JACKSONVILLE, Fla. – After less than three hours of deliberations, the jury returned with a guilty verdict Friday against a former youth pastor accused of killing and dismembering a 16-year-old boy in 1994.
In an unusual move, Ronnie Hyde told Judge Tatiana Salvador he was ready to be sentenced immediately as Fred Laster’s five siblings watched from the front row. They had left a seat open for their slain brother.
After a tear-filled statement from Laster’s brother, Travis, who recounted all that “Freddy’s” family was deprived of by his murder, Salvador handed down the mandatory sentence of life in prison without parole.
“He was loved. He was loved dearly. He had a grandmother who on her death bed questioned what happened to Freddy. She died nearly hours later not knowing. We have our brothers and sisters who have wondered what happened to Freddy,” Travis said. “We lost a future with our brother. We lost a brother that we don’t get to call on the weekends and ask, ‘Hey, did you see the ball game?’ We lost a brother, like, ‘Hey, Freddy, did you write a new song? We like the last one you wrote. Did you get anything when you were out of town?’”
The family also provided this statement:
“We never gave up hope. This has been a long, emotional road and we are grateful there is finally justice for Fred. We miss him dearly and miss the future we will never have with him. We would like to thank everyone who over the past 20+ years served a role to secure today’s outcome. Specifically, we would like to thank the Columbia County Sheriff’s Office; Jacksonville Sheriff’s Office; Jacksonville Beach Police Department; FBI, Florida Department of Law Enforcement; the State Attorney’s Office and prosecutors Alan Mizrahi and Terence Martin; Angela Judah, Agent Abbi Beccaccio; and Detective Jimmy Watson. We love you, Fred.”
After surprising many in court Thursday when he opted to take the stand in his own defense, Hyde faced a contentious cross-examination Friday morning from prosecutor Alan Mizrahi, who grilled Hyde about his account of the last time he saw Laster.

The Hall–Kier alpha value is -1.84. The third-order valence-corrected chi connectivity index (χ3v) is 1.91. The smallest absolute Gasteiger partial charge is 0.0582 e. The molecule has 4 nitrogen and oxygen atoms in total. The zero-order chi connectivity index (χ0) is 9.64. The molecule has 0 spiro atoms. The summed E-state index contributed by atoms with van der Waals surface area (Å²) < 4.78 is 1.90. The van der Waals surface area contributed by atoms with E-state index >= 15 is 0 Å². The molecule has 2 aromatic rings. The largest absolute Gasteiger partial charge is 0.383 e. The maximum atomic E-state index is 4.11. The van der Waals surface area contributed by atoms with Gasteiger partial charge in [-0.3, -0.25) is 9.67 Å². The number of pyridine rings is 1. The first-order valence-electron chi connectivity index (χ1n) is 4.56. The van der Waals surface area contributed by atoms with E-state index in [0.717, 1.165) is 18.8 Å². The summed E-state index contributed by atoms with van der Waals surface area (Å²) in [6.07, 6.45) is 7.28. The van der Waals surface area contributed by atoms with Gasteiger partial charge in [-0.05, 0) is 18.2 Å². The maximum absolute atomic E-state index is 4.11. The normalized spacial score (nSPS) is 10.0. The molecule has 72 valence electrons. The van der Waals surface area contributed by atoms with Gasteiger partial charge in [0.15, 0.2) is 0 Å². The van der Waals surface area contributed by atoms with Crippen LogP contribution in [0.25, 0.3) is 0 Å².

Laster’s dismembered remains were found in June 1994 behind a dumpster at a BP gas station in Columbia County with Hyde’s DNA “all over that dumpster,” according to Mizrahi.
Prosecutors contended that Hyde and Laster had been together the day before the remains were found. Hyde denied that, saying the last time he saw the teen was on May 30, 1994, when he jumped out of his car because he did not want to go back to his grandmother’s house.
Prosecutor: You knew that he did not want to go home. Yet your testimony is he got into your car voluntarily.
Prosecutor: To go home? You told him you were taking him home.
Hyde: He knew where he was going.
Prosecutor: So he jumps out in the middle of nowhere, correct?
Hyde: It was a heavily wooded area.
Prosecutor: After dark?
Hyde: Yes, sir, after dark in June.
Later, Mizrahi asked Hyde why he hadn’t called 911 after the teen jumped out of his vehicle.
Hyde: Because it wasn’t an emergency?
Prosecutor: You think a 16-year-old running toward woods by himself isn’t an emergency?
Hyde: No, sir, I don’t.
Molly Sasso, an attorney who is not affiliated with the case, said the statement from Hyde was telling.
“Why wouldn’t you? Hey, there’s somebody in trouble. You know, why wouldn’t you reach out?” Sasso said. “I think, you know, that’s not something you can really convict somebody on, but it definitely forms that impression in the jurors mind that, like, that’s not natural behavior.”
During the cross-examination, Salvador had to stop Mizrahi several times and admonished both men for repeatedly talking over each other. She told them to behave better in the courtroom.
Mizrahi also questioned Hyde about a garage sale Hyde said he was having around the time Laster disappeared.
Hyde: Eventually I gave in to him because he refused to return to his grandmother’s house, get a good night’s sleep and work on the garage sale and that would make him feel better.
Prosecutor: The garage sale is not on your calendar.
Hyde: But that doesn’t mean I didn’t have one.
Hyde maintained his innocence throughout, saying: “Mr. Mizrahi, I never hurt that boy. I’ve never hurt him. I would never hurt him.”